Casa Xelajú, the school we’re attending, is working out well for us. Debbie and I have our own teachers and we work one-on-one from 8:00 AM to 1:00 PM. There’s a 30 min. break in there too. Being one-on-one means we have a lot of flexibility. Besides working in the classroom, we go out and practice in the market place or in stores just to get some experience talking with other people. I really think that between Debbie’s research talking with folks and reading up, as well as God’s providence, we’ve landed in an excellent environment for language study. The school also provides optional afternoon activities that provide both language practice and cultural exposure. The activities range from volunteering with a local program for disadvantaged kids to salsa lessons, cooking classes, and outings to points of interest near Xela. The outings are not only fun and interesting, but good opportunities to get oriented with available public transportation. We’ve ridden in microbuses, chicken busses, taxis, and pickup trucks to get where we needed to go.
Our last outing was a visit to a small, family-run blanket and rug manufacturing business. The family maintains a modest flock of sheep, so they manage the entire supply chain of their operation from shearing the sheep, washing and carding the wool, spinning the raw wool into yarn, dying the yarns with traditional natural mineral and vegetable dyes, and weaving the yarn into beautiful blankets, rugs, tablecloths, and articles of clothing. Debbie took a turn at the spinning wheel and Richard tried his hand at the loom, both under the guiding hand of the family patriarch and general manager (see attached photos).
|Debbie at the Spinning Wheel|
|I think I need more fingers!|
|The Finished Product|
We’ve visited a couple of Presbyterian churches since we’ve been here. Now we’re regulars at Bethel Presbyterian Church. It’s just a few blocks from home. It’s a large and active congregation. The services are more like what we’d experience at home than what we’ve gotten to expect in an indigenous Guatemalan Presbyterian church. There are indigenous congregations in the area, but they’re all a few bus rides away, and we really need to spend Sunday afternoons studying and not riding buses. So we’re learning a little about how Ladino Presbyterian churches operate, which is a good experience too.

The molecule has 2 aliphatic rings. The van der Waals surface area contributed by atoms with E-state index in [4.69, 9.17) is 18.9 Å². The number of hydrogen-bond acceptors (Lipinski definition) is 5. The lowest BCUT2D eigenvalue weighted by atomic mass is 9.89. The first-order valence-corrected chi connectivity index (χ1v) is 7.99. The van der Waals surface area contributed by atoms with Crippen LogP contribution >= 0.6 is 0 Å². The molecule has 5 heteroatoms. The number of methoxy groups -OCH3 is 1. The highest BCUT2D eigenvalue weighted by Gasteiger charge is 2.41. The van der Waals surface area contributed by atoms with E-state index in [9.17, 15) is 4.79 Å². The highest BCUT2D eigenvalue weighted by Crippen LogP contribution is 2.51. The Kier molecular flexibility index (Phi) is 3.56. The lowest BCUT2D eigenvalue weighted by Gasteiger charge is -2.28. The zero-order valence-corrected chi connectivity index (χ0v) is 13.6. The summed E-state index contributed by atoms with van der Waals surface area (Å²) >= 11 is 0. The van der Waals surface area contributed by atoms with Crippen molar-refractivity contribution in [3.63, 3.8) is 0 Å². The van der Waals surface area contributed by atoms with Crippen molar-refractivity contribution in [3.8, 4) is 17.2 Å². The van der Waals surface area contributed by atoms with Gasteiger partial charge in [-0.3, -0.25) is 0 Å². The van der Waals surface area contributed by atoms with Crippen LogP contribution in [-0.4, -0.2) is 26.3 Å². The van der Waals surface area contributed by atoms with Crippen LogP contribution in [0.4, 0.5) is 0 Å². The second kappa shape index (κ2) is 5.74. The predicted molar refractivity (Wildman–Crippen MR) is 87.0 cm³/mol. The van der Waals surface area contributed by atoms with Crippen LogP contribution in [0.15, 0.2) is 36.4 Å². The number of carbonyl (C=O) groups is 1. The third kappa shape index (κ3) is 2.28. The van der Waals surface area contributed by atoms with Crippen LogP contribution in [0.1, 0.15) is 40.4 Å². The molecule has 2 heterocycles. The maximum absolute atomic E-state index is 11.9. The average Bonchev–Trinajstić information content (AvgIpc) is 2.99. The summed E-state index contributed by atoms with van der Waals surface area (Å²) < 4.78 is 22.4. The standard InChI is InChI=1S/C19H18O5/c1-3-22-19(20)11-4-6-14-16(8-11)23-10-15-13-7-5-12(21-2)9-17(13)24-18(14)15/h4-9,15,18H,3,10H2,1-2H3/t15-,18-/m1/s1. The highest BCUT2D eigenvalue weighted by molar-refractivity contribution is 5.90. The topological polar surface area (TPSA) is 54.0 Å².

While there was little here to remind us of Thanksgiving, folks here are getting pretty fired up about Christmas as we head into the Advent season. Though we can’t help noticing how out of place the artificial snowmen, reindeer, sleighs, and Santa Clause characters (in full artic gear) seem in this Latin American context, we’ve also come to appreciate and participate in some of the more ‘localized’ versions of holiday traditions. Nightly fireworks displays are more the rule than the exception. The local school marching bands seem bent on outdoing one another with yet another creative rendition of “Feliz Navidad”. There always seems to be a parade going on somewhere. And we’ve had the opportunity to learn new lyrics to traditional holiday tunes. Many of the more secular tunes such as “Jingle Bells”, “Deck the Halls”, and “White Christmas” have been given words that reflect both the reality of the climate, as well as a more sacred and reflective meaning. We’re always a little embarrassed when friends say “Oh, sing the English version for us.” The new words seem to fit our current situation and surroundings much better. Nevertheless, hearing the familiar tunes connects us with home in a meaningful way. We invite you to consider, particularly if you (like Richard) get a little “Scrooge-like” when assailed by all the holiday tunes piped into every store, restaurant, and mall, those tunes are being celebrated in many other parts of the world along with us. Especially these days, recognizing the things that unite us is a good way to celebrate the season.
Feliz Navidad (I just couldn’t resist)
Richard and Debbie